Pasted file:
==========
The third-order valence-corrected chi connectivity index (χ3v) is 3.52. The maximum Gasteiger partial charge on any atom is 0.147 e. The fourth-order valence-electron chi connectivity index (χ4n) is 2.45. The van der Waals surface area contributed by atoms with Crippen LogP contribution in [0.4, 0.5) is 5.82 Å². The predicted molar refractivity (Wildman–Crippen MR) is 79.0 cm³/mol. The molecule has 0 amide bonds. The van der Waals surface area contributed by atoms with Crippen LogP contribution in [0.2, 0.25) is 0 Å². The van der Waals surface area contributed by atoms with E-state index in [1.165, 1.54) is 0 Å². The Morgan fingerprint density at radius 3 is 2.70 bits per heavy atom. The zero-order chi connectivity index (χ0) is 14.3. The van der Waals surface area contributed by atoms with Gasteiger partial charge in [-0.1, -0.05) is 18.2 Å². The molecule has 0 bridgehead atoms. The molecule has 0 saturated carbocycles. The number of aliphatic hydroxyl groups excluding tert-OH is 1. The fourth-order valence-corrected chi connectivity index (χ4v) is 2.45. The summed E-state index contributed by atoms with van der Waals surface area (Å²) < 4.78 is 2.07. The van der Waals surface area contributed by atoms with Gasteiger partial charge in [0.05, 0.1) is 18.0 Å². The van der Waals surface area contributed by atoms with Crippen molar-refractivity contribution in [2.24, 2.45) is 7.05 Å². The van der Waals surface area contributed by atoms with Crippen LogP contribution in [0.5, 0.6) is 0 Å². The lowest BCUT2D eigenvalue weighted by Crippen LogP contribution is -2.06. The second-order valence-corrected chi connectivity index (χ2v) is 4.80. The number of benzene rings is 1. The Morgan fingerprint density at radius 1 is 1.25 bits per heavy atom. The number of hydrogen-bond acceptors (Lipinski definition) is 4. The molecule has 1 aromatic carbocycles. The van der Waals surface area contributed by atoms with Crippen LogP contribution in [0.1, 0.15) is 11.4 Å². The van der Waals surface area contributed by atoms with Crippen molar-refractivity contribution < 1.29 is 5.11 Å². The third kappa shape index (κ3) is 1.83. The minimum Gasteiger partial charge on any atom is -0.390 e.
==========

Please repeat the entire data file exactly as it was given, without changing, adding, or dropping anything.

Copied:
The third-order valence-corrected chi connectivity index (χ3v) is 3.52. The maximum Gasteiger partial charge on any atom is 0.147 e. The fourth-order valence-electron chi connectivity index (χ4n) is 2.45. The van der Waals surface area contributed by atoms with Crippen LogP contribution in [0.4, 0.5) is 5.82 Å². The predicted molar refractivity (Wildman–Crippen MR) is 79.0 cm³/mol. The molecule has 0 amide bonds. The van der Waals surface area contributed by atoms with Crippen LogP contribution in [0.2, 0.25) is 0 Å². The van der Waals surface area contributed by atoms with E-state index in [1.165, 1.54) is 0 Å². The Morgan fingerprint density at radius 3 is 2.70 bits per heavy atom. The zero-order chi connectivity index (χ0) is 14.3. The van der Waals surface area contributed by atoms with Gasteiger partial charge in [-0.1, -0.05) is 18.2 Å². The molecule has 0 bridgehead atoms. The molecule has 0 saturated carbocycles. The number of aliphatic hydroxyl groups excluding tert-OH is 1. The fourth-order valence-corrected chi connectivity index (χ4v) is 2.45. The summed E-state index contributed by atoms with van der Waals surface area (Å²) < 4.78 is 2.07. The van der Waals surface area contributed by atoms with Gasteiger partial charge in [0.05, 0.1) is 18.0 Å². The van der Waals surface area contributed by atoms with Crippen molar-refractivity contribution in [2.24, 2.45) is 7.05 Å². The van der Waals surface area contributed by atoms with Crippen LogP contribution in [0.5, 0.6) is 0 Å². The lowest BCUT2D eigenvalue weighted by Crippen LogP contribution is -2.06. The second-order valence-corrected chi connectivity index (χ2v) is 4.80. The number of benzene rings is 1. The Morgan fingerprint density at radius 1 is 1.25 bits per heavy atom. The number of hydrogen-bond acceptors (Lipinski definition) is 4. The molecule has 1 aromatic carbocycles. The van der Waals surface area contributed by atoms with Crippen LogP contribution in [0.1, 0.15) is 11.4 Å². The van der Waals surface area contributed by atoms with Crippen molar-refractivity contribution < 1.29 is 5.11 Å². The third kappa shape index (κ3) is 1.83. The minimum Gasteiger partial charge on any atom is -0.390 e.